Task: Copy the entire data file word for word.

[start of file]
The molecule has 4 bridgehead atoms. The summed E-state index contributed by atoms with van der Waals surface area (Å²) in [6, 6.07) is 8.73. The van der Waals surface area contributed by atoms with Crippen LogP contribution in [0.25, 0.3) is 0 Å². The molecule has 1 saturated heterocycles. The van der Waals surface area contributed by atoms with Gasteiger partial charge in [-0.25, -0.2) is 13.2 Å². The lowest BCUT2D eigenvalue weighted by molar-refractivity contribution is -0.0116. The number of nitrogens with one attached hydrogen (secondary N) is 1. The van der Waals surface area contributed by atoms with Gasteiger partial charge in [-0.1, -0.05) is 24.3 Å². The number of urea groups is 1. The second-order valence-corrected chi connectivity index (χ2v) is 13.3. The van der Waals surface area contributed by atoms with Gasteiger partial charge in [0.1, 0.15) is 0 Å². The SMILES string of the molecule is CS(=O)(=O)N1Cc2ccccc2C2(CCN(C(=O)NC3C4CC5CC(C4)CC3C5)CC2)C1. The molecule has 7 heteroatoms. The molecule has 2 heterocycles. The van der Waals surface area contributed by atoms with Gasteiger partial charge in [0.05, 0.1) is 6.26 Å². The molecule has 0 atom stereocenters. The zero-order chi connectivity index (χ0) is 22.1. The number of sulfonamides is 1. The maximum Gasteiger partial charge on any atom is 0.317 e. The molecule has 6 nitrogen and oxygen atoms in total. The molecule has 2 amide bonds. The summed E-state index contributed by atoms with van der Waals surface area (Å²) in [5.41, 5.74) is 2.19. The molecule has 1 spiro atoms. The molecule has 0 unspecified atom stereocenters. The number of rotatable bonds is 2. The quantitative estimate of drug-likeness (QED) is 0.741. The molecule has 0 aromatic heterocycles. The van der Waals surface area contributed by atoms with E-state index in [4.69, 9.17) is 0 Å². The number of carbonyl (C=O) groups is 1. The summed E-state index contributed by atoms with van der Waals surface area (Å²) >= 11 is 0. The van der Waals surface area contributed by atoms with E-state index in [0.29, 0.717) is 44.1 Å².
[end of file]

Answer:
The molecule has 4 bridgehead atoms. The summed E-state index contributed by atoms with van der Waals surface area (Å²) in [6, 6.07) is 8.73. The van der Waals surface area contributed by atoms with Crippen LogP contribution in [0.25, 0.3) is 0 Å². The molecule has 1 saturated heterocycles. The van der Waals surface area contributed by atoms with Gasteiger partial charge in [-0.25, -0.2) is 13.2 Å². The lowest BCUT2D eigenvalue weighted by molar-refractivity contribution is -0.0116. The number of nitrogens with one attached hydrogen (secondary N) is 1. The van der Waals surface area contributed by atoms with Gasteiger partial charge in [-0.1, -0.05) is 24.3 Å². The number of urea groups is 1. The second-order valence-corrected chi connectivity index (χ2v) is 13.3. The van der Waals surface area contributed by atoms with Gasteiger partial charge in [0.1, 0.15) is 0 Å². The SMILES string of the molecule is CS(=O)(=O)N1Cc2ccccc2C2(CCN(C(=O)NC3C4CC5CC(C4)CC3C5)CC2)C1. The molecule has 7 heteroatoms. The molecule has 2 heterocycles. The van der Waals surface area contributed by atoms with Gasteiger partial charge in [0.05, 0.1) is 6.26 Å². The molecule has 0 atom stereocenters. The zero-order chi connectivity index (χ0) is 22.1. The number of sulfonamides is 1. The maximum Gasteiger partial charge on any atom is 0.317 e. The molecule has 6 nitrogen and oxygen atoms in total. The molecule has 2 amide bonds. The summed E-state index contributed by atoms with van der Waals surface area (Å²) in [5.41, 5.74) is 2.19. The molecule has 1 spiro atoms. The molecule has 0 unspecified atom stereocenters. The number of rotatable bonds is 2. The quantitative estimate of drug-likeness (QED) is 0.741. The molecule has 0 aromatic heterocycles. The van der Waals surface area contributed by atoms with E-state index in [4.69, 9.17) is 0 Å². The number of carbonyl (C=O) groups is 1. The summed E-state index contributed by atoms with van der Waals surface area (Å²) >= 11 is 0. The van der Waals surface area contributed by atoms with E-state index in [0.29, 0.717) is 44.1 Å².